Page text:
1. Limited time only! Sign up for a free 30min personal tutor trial with Chegg Tutors
    Dismiss Notice
Dismiss Notice
Join Physics Forums Today!
The friendliest, high quality science and math community on the planet! Everyone who loves science is here!

Homework Help: Thermodynamics: heat-conduction problem

  1. Mar 19, 2012 #1
    1. The problem statement, all variables and given/known data
    In order to stay warm, divers often wear some sort of thermal protection, like a "wetsuit". Often this is a neoprene "foamed" material, which traps gas bubbles as the insulating material. For this problem, assume:

    •the thermal conductivity is that of air (κ = 0.03 W/m-K)
    •the suit thickness is d = 3 mm
    •the area of the suit is A ~2 m2
    •the diver's initial body temperature is Td,i = 37°C (98.6°F)
    •the water temperature is Tw = 2°C
    •the diver "weighs" m = 80 kg
    •the specific heat of the diver is cd = 3480 J/kg-K (this is slightly less than the specific heat of water 4184 J/kg-K due to the presence of protein, fat, and minerals)
    •the diver will start to experience loss of motor skills due to hypothermia when his core temperature cools to below Td,f = 35°C (95°F).

    2. Relevant equations

    Not given, but the ones I used are H=JA, H=dQ/dt (small t is time, big T is temp.), Rth=d/kA (where d is distance between contact, k is thermal cond constant), from those we can pretty much manipulate and get the other ones needed,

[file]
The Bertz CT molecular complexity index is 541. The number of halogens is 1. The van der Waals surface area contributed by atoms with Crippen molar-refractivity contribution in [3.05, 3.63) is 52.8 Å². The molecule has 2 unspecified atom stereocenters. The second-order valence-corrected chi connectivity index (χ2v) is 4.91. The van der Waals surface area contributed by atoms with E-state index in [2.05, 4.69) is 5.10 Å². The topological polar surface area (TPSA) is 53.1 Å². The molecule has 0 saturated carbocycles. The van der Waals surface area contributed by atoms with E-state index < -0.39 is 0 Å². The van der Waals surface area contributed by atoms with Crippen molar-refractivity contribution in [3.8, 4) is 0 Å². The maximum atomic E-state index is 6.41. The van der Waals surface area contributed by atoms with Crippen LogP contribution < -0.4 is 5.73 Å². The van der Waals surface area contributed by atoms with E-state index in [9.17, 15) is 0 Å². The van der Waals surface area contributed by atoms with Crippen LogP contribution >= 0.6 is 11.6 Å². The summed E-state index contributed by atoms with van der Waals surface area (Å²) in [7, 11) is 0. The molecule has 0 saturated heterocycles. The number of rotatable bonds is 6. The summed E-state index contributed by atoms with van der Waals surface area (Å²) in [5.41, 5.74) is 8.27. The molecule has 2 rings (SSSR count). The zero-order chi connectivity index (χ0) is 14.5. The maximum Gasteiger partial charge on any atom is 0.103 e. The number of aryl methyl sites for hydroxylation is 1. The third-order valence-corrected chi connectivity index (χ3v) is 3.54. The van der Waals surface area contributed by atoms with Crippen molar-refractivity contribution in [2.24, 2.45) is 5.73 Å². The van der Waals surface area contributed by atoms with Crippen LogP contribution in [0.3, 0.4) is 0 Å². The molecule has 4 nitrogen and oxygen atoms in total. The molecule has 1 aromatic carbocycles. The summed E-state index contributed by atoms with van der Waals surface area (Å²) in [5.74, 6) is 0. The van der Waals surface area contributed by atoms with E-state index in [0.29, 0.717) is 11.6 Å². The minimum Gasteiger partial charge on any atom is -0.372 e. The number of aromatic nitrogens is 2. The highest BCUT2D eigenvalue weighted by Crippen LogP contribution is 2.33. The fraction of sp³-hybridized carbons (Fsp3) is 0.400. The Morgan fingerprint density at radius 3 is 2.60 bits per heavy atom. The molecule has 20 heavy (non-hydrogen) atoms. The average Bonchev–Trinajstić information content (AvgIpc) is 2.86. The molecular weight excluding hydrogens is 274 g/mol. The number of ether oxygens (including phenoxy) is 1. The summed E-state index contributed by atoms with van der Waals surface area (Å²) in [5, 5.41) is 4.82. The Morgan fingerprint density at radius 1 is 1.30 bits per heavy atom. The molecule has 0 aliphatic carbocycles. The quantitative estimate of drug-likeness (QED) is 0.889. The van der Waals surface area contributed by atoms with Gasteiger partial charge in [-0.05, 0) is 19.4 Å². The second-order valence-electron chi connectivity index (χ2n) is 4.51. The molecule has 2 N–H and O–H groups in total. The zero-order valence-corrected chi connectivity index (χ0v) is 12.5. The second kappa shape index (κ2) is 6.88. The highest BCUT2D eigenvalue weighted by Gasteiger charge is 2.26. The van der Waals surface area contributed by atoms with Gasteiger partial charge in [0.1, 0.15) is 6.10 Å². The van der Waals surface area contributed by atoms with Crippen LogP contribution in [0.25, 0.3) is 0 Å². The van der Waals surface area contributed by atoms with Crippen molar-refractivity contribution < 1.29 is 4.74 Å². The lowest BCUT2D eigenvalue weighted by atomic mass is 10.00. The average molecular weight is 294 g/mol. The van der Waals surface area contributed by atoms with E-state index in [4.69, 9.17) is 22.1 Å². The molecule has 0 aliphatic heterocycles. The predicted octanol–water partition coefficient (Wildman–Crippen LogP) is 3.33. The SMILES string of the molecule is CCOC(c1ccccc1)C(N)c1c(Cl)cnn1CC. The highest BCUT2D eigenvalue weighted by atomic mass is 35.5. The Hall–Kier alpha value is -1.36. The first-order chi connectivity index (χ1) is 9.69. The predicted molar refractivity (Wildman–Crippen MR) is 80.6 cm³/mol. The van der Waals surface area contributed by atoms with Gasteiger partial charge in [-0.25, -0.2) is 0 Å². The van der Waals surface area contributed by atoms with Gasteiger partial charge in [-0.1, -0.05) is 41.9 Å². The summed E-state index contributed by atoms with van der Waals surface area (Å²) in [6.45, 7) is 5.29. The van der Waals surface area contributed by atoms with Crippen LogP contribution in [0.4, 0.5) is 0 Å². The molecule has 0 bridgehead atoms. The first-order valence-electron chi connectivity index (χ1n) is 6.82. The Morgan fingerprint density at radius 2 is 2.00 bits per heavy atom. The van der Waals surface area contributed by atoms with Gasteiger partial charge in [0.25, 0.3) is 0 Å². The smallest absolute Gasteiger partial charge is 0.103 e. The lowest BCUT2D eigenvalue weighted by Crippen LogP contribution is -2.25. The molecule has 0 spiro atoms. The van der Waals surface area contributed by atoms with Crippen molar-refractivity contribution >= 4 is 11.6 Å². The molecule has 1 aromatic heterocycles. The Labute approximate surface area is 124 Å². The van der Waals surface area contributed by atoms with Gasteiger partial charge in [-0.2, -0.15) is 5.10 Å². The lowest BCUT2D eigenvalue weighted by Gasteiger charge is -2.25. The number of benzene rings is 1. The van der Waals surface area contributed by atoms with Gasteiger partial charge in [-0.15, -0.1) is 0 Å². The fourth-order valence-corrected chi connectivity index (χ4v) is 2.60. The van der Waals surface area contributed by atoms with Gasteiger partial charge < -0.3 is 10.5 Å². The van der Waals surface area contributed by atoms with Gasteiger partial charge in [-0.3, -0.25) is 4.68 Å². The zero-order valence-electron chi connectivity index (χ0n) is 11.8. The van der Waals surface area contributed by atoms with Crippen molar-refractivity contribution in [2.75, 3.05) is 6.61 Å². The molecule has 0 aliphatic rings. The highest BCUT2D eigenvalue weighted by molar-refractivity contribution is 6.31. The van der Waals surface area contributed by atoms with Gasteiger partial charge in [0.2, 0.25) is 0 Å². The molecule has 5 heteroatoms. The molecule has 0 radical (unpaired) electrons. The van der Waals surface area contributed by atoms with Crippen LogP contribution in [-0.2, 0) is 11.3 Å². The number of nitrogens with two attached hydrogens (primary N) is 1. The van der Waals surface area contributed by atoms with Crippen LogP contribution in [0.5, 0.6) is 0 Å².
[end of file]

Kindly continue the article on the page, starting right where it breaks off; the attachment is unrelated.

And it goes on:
3. The attempt at a solution

    This problem is split into several sections, first it asks for R of the suit, simple enough I calculated it from d/kA to be 0.05 K/Watt

    second it asks for heat capacity of the diver, we can find from the specific heat and mass, which turns out to be 278400 J.

    Third it asks for amount of heat exchanged to lower diver's temperature from 37-35 C, we multiply it by 2 to get 556800 J.

    Now it asks for the amount of time the diver can stay in the water before experiencing hypothermia (AKA 35C), in minutes.

    Looking at H, the heat current per area (in watts per second), we can find H, then divide it from the total heat transfer needed (which is found from third part as 556800) but I can't seem to get the right answer (its one of those online physics homeworks that tells you right away). There are a few similar posts on other website which I also tried but did not seem to work, Im probably missing something pretty fundamental here, any help is greatly appreciated!

  2. jcsd
Share this great discussion with others via Reddit, Google+, Twitter, or Facebook

Can you offer guidance or do you also need help?
Draft saved Draft deleted